Information Governance – A Growing Challenge
For many enterprises, managing the growing volumes of data is becoming a major challenge. Data centre storage volumes continue to grow in excess of 40% per annum. And this is only the tip of the iceberg: ever more enterprise data is now found not only outside of the datacentre, but outside of the physical boundaries of the enterprise - on laptops, tablets and smartphones - as well as in the Cloud.
Many enterprises now consider unmanaged data growth to be simply unacceptable. This is evident from the number that are embarking on Information Governance projects. According to the recent Symantec 2012 State of the Data Center Survey, over 90% of organisations are either actively discussing information governance or have implemented trials or actual governance programs. In addition, about one-third have already implemented information governance solutions.
But what is driving this focus on information governance? From my discussions with clients, I believe there are three main drivers: The first and most critical being risk. With the proliferation of unstructured data both inside and outside the data centre, organisations have much less control over their information. They cannot be sure who has access to their information assets and they are struggling to meet their regulatory obligations.
The second driver is value. Enterprises want to exploit the latent value of their information assets. They want to be able to empower mobile workers by providing them with access to relevant corporate information on the move. They want to collaborate online with partner organisations without the risk of leaking confidential data and they want to open up new online channels to their customers without increasing risk.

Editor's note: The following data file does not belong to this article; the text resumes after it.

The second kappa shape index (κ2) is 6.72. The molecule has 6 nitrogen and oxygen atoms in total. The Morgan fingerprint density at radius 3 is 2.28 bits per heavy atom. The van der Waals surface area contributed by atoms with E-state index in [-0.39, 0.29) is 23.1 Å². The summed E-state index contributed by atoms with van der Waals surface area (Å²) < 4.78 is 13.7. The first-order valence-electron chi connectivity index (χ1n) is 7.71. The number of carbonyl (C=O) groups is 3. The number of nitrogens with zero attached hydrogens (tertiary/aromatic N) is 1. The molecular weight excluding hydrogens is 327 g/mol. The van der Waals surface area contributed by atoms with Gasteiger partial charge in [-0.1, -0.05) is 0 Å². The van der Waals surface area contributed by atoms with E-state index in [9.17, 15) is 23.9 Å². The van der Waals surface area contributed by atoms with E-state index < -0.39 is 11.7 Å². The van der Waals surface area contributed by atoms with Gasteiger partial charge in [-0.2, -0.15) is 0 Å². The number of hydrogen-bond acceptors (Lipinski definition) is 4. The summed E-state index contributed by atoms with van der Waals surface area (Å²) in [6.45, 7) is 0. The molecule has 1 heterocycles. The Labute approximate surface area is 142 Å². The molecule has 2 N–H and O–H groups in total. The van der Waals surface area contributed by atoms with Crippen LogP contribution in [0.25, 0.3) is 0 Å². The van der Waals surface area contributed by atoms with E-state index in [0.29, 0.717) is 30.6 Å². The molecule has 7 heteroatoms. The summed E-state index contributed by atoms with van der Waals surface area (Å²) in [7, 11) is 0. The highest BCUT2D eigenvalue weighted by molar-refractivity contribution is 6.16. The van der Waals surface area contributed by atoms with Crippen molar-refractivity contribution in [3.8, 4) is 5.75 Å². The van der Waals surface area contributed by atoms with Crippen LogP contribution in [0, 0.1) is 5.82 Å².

The final major driver for information governance is cost. For many organisations, the increasing volumes of data have become a liability, it is costly to store and manage, and costly to search in the event of litigation.
The most challenging information to manage is that held in unstructured data stores. Information held in relational databases and other structured stores is typically easier to govern: the value, confidentiality and regulatory sensitivity of the information is easier to determine and access controls are simpler to apply. However, with unstructured data stores, the attributes of individual information assets can be much harder to determine. Even identifying the true owner of a particular file can be difficult, let alone determining the nature of the file’s contents, its business relevance or its confidentiality. And it is typically much harder to stop data in unstructured stores from proliferating to less secure or even hostile locations with files so easily be emailed, copied to a USB drive or moved to the Cloud.
In conclusion, enterprises need to start to get to grips with their unstructured data stores. But how do they go about it? This is something I will explore in my next blog.